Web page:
Wow, that was quick.

Hey, no wise cracks on this blog title.

Oh wait, that wasn’t any better.

This afternoon I’m writing about a quick problem I had with SQL and colours. Visual Basic 6 is notorious for storing colours, you can only store them as an integral value – a 64 bit integer (a whole number for you non-techies.)

Obviously, some critter decided it would be a wise idea to store the value in the database in it’s obsolete form. I say obsolete, because even Microsoft have moved to Hexadecimal string values as a default value for WPF colour values and brushes.

So, what’s the problem?

We have reports that are required by clients, on these reports a colour is displayed that should be shown from the database. The problem being, however, is that the data type that we store the value as (int in SQL) actually means that the report can’t show this format. Instead, what has happened is that extra fields have been added to the database for customers.

This is bad.

Not only does it create a problem for continuous integration (software updates and database schemas) – but it also results in non-maintainable data in the database. What happens when the customer changes the colours, or adds a new one. This new “special hex string field that someone thought was a good idea” immediately becomes wrong. And if there’s one thing worse than non-maintainable data, it’s wrong non-maintainable data.

Why is this bad I hear you say

This is one of the most common problems with software development. When you create a new entity that no one else knows about, it means that it will break. Software breaking = bad. The value will be wrong, the user experience will be terrible (Fancy that, some text saying the colour is Yellow when in-fact the colour is something totally different and irrelevant. This confuses users and only makes your software look bad.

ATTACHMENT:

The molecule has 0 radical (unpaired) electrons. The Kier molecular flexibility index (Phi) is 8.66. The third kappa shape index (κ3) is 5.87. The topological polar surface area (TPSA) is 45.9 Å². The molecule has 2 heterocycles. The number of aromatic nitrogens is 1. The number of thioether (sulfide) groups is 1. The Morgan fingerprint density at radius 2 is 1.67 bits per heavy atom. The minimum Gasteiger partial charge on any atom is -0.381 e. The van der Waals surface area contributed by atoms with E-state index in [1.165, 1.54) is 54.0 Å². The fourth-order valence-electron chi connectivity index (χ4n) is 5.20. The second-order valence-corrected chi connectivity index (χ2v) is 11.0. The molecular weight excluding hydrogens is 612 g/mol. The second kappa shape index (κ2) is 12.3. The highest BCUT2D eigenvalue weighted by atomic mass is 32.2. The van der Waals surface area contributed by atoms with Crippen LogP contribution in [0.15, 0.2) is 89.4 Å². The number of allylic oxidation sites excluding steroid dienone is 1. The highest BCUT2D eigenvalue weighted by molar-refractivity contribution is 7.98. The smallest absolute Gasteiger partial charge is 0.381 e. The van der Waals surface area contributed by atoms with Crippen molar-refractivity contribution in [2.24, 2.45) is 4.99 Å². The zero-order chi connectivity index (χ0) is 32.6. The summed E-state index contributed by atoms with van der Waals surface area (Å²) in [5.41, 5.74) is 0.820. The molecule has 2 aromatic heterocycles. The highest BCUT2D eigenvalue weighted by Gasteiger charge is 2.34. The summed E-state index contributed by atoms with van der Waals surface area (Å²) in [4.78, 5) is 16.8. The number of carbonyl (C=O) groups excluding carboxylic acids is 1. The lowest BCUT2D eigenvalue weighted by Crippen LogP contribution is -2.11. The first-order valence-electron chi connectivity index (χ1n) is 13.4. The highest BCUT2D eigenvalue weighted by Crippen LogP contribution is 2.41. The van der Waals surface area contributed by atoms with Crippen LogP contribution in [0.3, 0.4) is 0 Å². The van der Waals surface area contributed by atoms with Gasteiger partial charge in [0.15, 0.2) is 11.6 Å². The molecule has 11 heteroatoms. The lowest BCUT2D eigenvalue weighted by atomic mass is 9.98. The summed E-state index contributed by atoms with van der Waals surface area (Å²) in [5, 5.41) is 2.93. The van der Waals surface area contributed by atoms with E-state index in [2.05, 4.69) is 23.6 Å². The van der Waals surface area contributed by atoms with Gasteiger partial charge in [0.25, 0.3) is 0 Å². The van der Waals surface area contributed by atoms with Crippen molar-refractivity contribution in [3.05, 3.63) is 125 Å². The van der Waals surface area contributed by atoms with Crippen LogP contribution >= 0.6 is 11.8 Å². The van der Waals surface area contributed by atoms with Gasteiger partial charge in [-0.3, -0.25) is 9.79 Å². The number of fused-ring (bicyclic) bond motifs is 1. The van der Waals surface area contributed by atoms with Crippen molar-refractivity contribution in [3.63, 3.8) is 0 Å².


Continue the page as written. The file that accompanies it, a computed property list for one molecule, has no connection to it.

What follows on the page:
The golden answer.

OK – OK, I hear you, you’re a developer you already know all the nuances of the trade, tell me how to god’damn fix it.

Fair enough. One of the nicest features I’ve found for problems like this is a little thing known as “User Defined Functions” (MSDN Link). You can create one of these to execute a function on a specific value in your database. Ah, I hear you say, let’s convert the value to a HEX string in the function, then we don’t need to add new columns, all the existing applications continue to work as expected. Everyone wins.

The code looks a little like this:

CREATE FUNCTION ToHexColor(@value int)
    RETURNS varchar(50)
AS
BEGIN
   DECLARE @result varchar(50)
   SET @result = [master].dbo.fn_varbintohexstr(@value)
   SET @result = '#' + UPPER(RIGHT(@result, 6))
   RETURN @result
END

This snippet uses a built-in function “fn_varbintohexstr” that actually does most of the heavy lifting for us. This converts our integer value to HEX as so: 0x00ffffff – which is good but not quite there. The 0x signifies the value is a Hexadecimal value, so that can go. Second, HTML does not support alpha blending in it’s colour representations. So we crop these off, add a hash and the database value is now directly bindable.